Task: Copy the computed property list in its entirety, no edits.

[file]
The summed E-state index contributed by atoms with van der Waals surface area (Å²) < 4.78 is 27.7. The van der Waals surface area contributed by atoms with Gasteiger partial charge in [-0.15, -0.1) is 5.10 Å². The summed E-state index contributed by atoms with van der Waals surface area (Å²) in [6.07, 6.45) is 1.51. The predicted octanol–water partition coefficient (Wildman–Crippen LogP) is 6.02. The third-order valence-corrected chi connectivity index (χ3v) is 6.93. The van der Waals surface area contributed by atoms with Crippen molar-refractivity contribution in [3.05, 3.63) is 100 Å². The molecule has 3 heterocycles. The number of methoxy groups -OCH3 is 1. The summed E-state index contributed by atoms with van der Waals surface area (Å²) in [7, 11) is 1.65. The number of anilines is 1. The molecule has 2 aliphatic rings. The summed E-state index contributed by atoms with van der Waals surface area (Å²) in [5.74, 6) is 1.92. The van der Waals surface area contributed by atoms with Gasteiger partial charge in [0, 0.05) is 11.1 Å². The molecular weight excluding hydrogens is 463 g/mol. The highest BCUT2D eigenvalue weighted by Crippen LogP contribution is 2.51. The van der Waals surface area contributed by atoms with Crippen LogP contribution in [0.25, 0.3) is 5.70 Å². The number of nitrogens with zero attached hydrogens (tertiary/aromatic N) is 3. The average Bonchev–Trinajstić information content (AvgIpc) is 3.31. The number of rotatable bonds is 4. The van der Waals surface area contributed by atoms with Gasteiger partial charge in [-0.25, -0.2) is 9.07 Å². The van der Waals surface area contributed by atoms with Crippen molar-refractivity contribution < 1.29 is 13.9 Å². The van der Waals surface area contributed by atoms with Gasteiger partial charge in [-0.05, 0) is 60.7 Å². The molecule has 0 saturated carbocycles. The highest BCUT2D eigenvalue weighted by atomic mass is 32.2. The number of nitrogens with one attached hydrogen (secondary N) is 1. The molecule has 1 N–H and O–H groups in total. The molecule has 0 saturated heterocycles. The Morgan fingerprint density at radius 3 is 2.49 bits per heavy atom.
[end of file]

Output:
The summed E-state index contributed by atoms with van der Waals surface area (Å²) < 4.78 is 27.7. The van der Waals surface area contributed by atoms with Gasteiger partial charge in [-0.15, -0.1) is 5.10 Å². The summed E-state index contributed by atoms with van der Waals surface area (Å²) in [6.07, 6.45) is 1.51. The predicted octanol–water partition coefficient (Wildman–Crippen LogP) is 6.02. The third-order valence-corrected chi connectivity index (χ3v) is 6.93. The van der Waals surface area contributed by atoms with Crippen molar-refractivity contribution in [3.05, 3.63) is 100 Å². The molecule has 3 heterocycles. The number of methoxy groups -OCH3 is 1. The summed E-state index contributed by atoms with van der Waals surface area (Å²) in [7, 11) is 1.65. The number of anilines is 1. The molecule has 2 aliphatic rings. The summed E-state index contributed by atoms with van der Waals surface area (Å²) in [5.74, 6) is 1.92. The van der Waals surface area contributed by atoms with Gasteiger partial charge in [0, 0.05) is 11.1 Å². The molecular weight excluding hydrogens is 463 g/mol. The highest BCUT2D eigenvalue weighted by Crippen LogP contribution is 2.51. The van der Waals surface area contributed by atoms with Crippen LogP contribution in [0.25, 0.3) is 5.70 Å². The number of nitrogens with zero attached hydrogens (tertiary/aromatic N) is 3. The average Bonchev–Trinajstić information content (AvgIpc) is 3.31. The number of rotatable bonds is 4. The van der Waals surface area contributed by atoms with Gasteiger partial charge in [-0.25, -0.2) is 9.07 Å². The van der Waals surface area contributed by atoms with Crippen molar-refractivity contribution < 1.29 is 13.9 Å². The van der Waals surface area contributed by atoms with Gasteiger partial charge in [-0.05, 0) is 60.7 Å². The molecule has 0 saturated carbocycles. The highest BCUT2D eigenvalue weighted by atomic mass is 32.2. The number of nitrogens with one attached hydrogen (secondary N) is 1. The molecule has 1 N–H and O–H groups in total. The molecule has 0 saturated heterocycles. The Morgan fingerprint density at radius 3 is 2.49 bits per heavy atom.